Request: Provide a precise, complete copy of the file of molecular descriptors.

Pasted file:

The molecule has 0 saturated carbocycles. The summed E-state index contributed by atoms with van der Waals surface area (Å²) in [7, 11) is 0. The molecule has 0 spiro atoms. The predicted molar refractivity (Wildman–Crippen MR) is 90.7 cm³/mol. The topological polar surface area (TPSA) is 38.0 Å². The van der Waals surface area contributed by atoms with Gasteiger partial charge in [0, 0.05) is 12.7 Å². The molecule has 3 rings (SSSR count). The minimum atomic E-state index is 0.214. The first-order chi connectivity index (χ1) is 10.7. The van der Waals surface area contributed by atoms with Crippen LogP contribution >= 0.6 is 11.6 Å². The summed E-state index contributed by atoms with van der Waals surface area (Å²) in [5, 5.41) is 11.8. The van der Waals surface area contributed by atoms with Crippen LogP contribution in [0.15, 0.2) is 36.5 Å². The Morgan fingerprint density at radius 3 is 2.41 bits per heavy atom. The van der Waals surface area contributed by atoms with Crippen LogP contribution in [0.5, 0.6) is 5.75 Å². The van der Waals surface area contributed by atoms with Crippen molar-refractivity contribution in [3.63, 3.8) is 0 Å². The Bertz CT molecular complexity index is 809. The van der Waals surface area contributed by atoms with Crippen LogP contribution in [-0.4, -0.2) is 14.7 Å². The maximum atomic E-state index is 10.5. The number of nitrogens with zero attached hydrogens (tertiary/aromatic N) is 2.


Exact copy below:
The molecule has 0 saturated carbocycles. The summed E-state index contributed by atoms with van der Waals surface area (Å²) in [7, 11) is 0. The molecule has 0 spiro atoms. The predicted molar refractivity (Wildman–Crippen MR) is 90.7 cm³/mol. The topological polar surface area (TPSA) is 38.0 Å². The van der Waals surface area contributed by atoms with Gasteiger partial charge in [0, 0.05) is 12.7 Å². The molecule has 3 rings (SSSR count). The minimum atomic E-state index is 0.214. The first-order chi connectivity index (χ1) is 10.7. The van der Waals surface area contributed by atoms with Crippen LogP contribution >= 0.6 is 11.6 Å². The summed E-state index contributed by atoms with van der Waals surface area (Å²) in [5, 5.41) is 11.8. The van der Waals surface area contributed by atoms with Crippen LogP contribution in [0.15, 0.2) is 36.5 Å². The Morgan fingerprint density at radius 3 is 2.41 bits per heavy atom. The van der Waals surface area contributed by atoms with Crippen LogP contribution in [0.5, 0.6) is 5.75 Å². The van der Waals surface area contributed by atoms with Crippen molar-refractivity contribution in [3.63, 3.8) is 0 Å². The Bertz CT molecular complexity index is 809. The van der Waals surface area contributed by atoms with Crippen LogP contribution in [-0.4, -0.2) is 14.7 Å². The maximum atomic E-state index is 10.5. The number of nitrogens with zero attached hydrogens (tertiary/aromatic N) is 2.